The Gangster.

The Gangster.

“I used to recognise my self, funny how reflections change..”

The radio plays what my mind’s too numb to think about any longer. Guilty steps on concrete floor, the air coarse with remorse. I’m chasing after myself.

“It doesn’t matter any longer”, I think, as I turn into the abandoned back alleyway just like you always had. You said you liked the rawness of the place, how it didn’t try to look pretty like the rest of the world. Never caring for your pseudo wisdom, I’d roll my eyes in return.

“I can’t go on any longer.”

There’s too much of the past, of you, here. 

Besides the constant ringing in my ears, I hear nothing else. Not even that wretched radio. Almost as if the world has been put on mute while I drown in your distant, lost voice.

“Fate is cruel, fate is cruel, fate is cruel…”, I hear myself muttering. They say if you say a word long enough, it loses its meaning. Well you know what?

They lie.
No matter how long I spend, determined to put myself in pain, nothing can match what you did.

Nothing can match the lights on your face as the sirens wailed and the wind blew, before you were swept away from us. For us.

For me. 

I sit with the wall behind my back. A wall with numerous posters, stuck not-so-neatly. I’m sure the people to have stuck them must’ve been in a hurry. I’m sure because I know. I’m sure because I was one of those people. I’m sure because the day we stuck them, you were the happiest I had ever seen you be. I remember you gushing praise over the bold text reading The Gang of the People, on top the red background, above the sub heading:

To Kill The Monsters Is to Help The Helpless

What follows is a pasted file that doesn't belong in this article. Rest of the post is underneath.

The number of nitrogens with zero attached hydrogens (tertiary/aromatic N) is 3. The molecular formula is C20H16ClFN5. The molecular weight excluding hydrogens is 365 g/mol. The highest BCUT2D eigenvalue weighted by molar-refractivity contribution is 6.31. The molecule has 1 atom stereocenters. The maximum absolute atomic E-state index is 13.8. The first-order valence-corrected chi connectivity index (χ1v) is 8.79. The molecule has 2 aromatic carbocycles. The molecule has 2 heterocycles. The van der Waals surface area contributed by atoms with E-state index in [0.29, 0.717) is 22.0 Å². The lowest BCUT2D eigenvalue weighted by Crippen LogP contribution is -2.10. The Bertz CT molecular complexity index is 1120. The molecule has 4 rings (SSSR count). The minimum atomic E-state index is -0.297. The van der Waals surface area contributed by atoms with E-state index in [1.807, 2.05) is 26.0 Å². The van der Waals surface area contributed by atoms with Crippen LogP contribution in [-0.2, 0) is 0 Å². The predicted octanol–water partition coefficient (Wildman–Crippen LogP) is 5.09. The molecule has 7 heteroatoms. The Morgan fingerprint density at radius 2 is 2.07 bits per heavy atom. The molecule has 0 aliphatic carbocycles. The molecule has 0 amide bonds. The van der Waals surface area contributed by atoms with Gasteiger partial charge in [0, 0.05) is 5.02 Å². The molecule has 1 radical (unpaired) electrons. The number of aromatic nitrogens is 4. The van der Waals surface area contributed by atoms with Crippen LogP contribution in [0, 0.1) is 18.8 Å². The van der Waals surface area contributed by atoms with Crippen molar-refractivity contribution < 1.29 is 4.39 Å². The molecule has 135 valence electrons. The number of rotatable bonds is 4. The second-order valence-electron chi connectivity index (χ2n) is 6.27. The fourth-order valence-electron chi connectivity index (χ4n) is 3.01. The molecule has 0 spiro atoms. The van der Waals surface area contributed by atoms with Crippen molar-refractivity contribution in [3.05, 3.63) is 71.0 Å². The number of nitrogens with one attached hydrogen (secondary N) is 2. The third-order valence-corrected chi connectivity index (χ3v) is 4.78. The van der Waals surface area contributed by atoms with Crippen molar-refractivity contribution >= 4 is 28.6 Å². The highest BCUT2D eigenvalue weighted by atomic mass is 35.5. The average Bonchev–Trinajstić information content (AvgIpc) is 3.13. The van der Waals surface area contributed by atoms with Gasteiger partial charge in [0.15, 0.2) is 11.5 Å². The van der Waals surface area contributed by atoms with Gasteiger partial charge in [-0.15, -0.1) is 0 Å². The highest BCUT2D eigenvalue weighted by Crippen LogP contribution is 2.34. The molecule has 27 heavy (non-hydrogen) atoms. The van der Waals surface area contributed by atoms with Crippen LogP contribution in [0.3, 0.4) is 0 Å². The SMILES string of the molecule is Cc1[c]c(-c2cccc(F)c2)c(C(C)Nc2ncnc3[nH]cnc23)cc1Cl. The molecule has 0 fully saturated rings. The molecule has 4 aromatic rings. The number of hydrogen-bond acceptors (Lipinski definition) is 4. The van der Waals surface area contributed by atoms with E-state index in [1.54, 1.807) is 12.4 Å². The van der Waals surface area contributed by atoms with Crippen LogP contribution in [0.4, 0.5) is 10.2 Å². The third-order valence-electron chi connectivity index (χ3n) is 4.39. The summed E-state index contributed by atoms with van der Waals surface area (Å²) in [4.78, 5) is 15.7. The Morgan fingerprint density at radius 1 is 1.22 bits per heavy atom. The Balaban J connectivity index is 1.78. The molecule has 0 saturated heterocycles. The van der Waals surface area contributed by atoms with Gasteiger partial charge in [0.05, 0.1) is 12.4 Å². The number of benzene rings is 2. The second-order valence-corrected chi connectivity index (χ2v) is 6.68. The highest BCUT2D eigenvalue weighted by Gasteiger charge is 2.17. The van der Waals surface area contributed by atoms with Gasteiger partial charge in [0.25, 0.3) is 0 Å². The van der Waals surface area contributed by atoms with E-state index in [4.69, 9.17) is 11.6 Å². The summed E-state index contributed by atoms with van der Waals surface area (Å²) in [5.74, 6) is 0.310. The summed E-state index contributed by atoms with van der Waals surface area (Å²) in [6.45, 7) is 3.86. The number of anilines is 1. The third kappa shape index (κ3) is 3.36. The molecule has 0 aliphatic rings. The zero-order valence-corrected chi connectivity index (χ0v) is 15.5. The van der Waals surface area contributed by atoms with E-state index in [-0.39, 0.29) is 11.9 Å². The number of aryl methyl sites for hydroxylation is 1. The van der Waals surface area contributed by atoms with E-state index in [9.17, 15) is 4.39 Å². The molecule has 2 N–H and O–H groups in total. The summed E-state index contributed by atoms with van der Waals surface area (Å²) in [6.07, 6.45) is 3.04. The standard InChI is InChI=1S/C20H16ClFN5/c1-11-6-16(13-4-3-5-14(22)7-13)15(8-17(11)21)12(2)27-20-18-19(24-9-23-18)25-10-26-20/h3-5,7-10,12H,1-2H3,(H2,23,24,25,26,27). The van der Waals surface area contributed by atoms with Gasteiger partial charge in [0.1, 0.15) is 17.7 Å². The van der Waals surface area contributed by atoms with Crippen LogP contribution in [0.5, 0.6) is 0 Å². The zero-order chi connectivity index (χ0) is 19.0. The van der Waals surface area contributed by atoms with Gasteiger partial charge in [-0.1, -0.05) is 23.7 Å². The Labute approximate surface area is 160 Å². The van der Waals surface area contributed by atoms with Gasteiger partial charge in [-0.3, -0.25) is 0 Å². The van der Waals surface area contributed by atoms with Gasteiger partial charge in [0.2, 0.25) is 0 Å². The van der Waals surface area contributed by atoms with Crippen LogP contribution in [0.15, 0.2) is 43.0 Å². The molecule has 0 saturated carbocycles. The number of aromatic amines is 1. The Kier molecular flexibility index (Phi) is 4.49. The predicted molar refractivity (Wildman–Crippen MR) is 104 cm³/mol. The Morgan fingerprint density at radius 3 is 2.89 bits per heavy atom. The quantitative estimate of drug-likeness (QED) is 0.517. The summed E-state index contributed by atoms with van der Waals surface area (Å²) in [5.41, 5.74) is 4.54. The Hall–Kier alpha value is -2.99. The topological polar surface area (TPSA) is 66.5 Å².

I don’t know why you were so sure of calling yourself The Gangster. Probably had something to do with the hours we spent watching The Godfather on my shabby, 18-inch tv. You were the kind to jump off cliffs if you had to and still be able to convince people to jump along. Nothing mattered; nothing but monsters and the helpless, nothing but being more than human, nothing but telling me that if the world split in half and you had to swim to the other side for me, you would.

The abyss was your playground and I watched you run away.

Pulling my hoodie on, I wipe the tears of my face just as it begins to rain, as if the sky sheds tears in harmony. Under the shadow of the posters and our broken dreams, I pull out a piece of rolled up, newspaper clipping from my front pocket.

It is all I have left of you.

Dated August 22nd, 2015. Exactly a month ago.
Your face with those determined eyes and a hopeful, farewell smile.

There is but one highlighted sentence. I try not to read it.

And yet, just like every day, I still do:


“Fate is cruel but we can be better”
-Amanda Cray.
(RIP 1993-2015)



Had to write the first chapter for a supposed book called The GangsterEnglish homework can be fun.


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